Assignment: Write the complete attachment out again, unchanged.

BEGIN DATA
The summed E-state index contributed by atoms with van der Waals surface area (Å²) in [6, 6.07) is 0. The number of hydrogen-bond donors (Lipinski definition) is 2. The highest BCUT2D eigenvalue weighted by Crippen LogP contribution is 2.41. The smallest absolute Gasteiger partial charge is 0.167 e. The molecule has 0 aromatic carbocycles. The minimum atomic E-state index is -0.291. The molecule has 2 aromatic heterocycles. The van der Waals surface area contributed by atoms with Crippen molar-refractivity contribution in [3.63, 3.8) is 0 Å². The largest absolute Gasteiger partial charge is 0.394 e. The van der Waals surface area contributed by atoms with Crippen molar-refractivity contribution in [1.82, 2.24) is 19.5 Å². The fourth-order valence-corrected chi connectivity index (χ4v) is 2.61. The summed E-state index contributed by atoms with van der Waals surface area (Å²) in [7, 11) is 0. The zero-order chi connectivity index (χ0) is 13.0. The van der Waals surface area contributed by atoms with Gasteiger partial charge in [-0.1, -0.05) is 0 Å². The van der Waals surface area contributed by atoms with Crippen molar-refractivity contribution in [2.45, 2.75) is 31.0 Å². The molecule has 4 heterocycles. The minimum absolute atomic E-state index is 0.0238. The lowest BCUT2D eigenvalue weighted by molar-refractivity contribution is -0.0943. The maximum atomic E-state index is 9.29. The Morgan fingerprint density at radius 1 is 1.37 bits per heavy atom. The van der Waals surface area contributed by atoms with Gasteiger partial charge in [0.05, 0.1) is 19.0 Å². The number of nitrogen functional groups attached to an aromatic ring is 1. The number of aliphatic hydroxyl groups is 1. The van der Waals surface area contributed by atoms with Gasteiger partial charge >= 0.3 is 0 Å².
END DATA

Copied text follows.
The summed E-state index contributed by atoms with van der Waals surface area (Å²) in [6, 6.07) is 0. The number of hydrogen-bond donors (Lipinski definition) is 2. The highest BCUT2D eigenvalue weighted by Crippen LogP contribution is 2.41. The smallest absolute Gasteiger partial charge is 0.167 e. The molecule has 0 aromatic carbocycles. The minimum atomic E-state index is -0.291. The molecule has 2 aromatic heterocycles. The van der Waals surface area contributed by atoms with Crippen molar-refractivity contribution in [3.63, 3.8) is 0 Å². The largest absolute Gasteiger partial charge is 0.394 e. The van der Waals surface area contributed by atoms with Crippen molar-refractivity contribution in [1.82, 2.24) is 19.5 Å². The fourth-order valence-corrected chi connectivity index (χ4v) is 2.61. The summed E-state index contributed by atoms with van der Waals surface area (Å²) in [7, 11) is 0. The zero-order chi connectivity index (χ0) is 13.0. The van der Waals surface area contributed by atoms with Gasteiger partial charge in [-0.1, -0.05) is 0 Å². The van der Waals surface area contributed by atoms with Crippen molar-refractivity contribution in [2.45, 2.75) is 31.0 Å². The molecule has 4 heterocycles. The minimum absolute atomic E-state index is 0.0238. The lowest BCUT2D eigenvalue weighted by molar-refractivity contribution is -0.0943. The maximum atomic E-state index is 9.29. The Morgan fingerprint density at radius 1 is 1.37 bits per heavy atom. The van der Waals surface area contributed by atoms with Gasteiger partial charge in [0.05, 0.1) is 19.0 Å². The number of nitrogen functional groups attached to an aromatic ring is 1. The number of aliphatic hydroxyl groups is 1. The van der Waals surface area contributed by atoms with Gasteiger partial charge >= 0.3 is 0 Å².